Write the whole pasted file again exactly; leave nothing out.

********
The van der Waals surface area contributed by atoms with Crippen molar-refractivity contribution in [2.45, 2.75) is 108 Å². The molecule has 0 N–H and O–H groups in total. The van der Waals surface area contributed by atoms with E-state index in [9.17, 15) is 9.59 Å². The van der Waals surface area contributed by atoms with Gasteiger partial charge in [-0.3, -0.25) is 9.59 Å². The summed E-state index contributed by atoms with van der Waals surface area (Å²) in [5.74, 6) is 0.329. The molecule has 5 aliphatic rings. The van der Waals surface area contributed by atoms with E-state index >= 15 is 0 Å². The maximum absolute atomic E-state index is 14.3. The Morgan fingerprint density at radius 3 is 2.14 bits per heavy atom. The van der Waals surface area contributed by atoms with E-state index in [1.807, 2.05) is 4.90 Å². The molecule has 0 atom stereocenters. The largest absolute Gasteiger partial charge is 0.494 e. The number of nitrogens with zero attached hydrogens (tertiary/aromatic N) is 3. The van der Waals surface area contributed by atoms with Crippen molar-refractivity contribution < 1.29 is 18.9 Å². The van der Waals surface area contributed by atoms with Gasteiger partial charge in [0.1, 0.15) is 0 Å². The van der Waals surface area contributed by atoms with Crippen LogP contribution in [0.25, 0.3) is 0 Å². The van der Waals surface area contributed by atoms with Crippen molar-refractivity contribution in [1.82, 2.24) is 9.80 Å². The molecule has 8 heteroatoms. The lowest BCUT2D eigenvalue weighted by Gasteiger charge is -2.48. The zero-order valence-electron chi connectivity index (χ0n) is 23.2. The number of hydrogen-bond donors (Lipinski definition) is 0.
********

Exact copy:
The van der Waals surface area contributed by atoms with Crippen molar-refractivity contribution in [2.45, 2.75) is 108 Å². The molecule has 0 N–H and O–H groups in total. The van der Waals surface area contributed by atoms with E-state index in [9.17, 15) is 9.59 Å². The van der Waals surface area contributed by atoms with Gasteiger partial charge in [-0.3, -0.25) is 9.59 Å². The summed E-state index contributed by atoms with van der Waals surface area (Å²) in [5.74, 6) is 0.329. The molecule has 5 aliphatic rings. The van der Waals surface area contributed by atoms with E-state index >= 15 is 0 Å². The maximum absolute atomic E-state index is 14.3. The Morgan fingerprint density at radius 3 is 2.14 bits per heavy atom. The van der Waals surface area contributed by atoms with E-state index in [1.807, 2.05) is 4.90 Å². The molecule has 0 atom stereocenters. The largest absolute Gasteiger partial charge is 0.494 e. The number of nitrogens with zero attached hydrogens (tertiary/aromatic N) is 3. The van der Waals surface area contributed by atoms with Crippen molar-refractivity contribution < 1.29 is 18.9 Å². The van der Waals surface area contributed by atoms with Gasteiger partial charge in [0.1, 0.15) is 0 Å². The van der Waals surface area contributed by atoms with Crippen LogP contribution in [0.25, 0.3) is 0 Å². The van der Waals surface area contributed by atoms with Crippen molar-refractivity contribution in [1.82, 2.24) is 9.80 Å². The molecule has 8 heteroatoms. The lowest BCUT2D eigenvalue weighted by Gasteiger charge is -2.48. The zero-order valence-electron chi connectivity index (χ0n) is 23.2. The number of hydrogen-bond donors (Lipinski definition) is 0.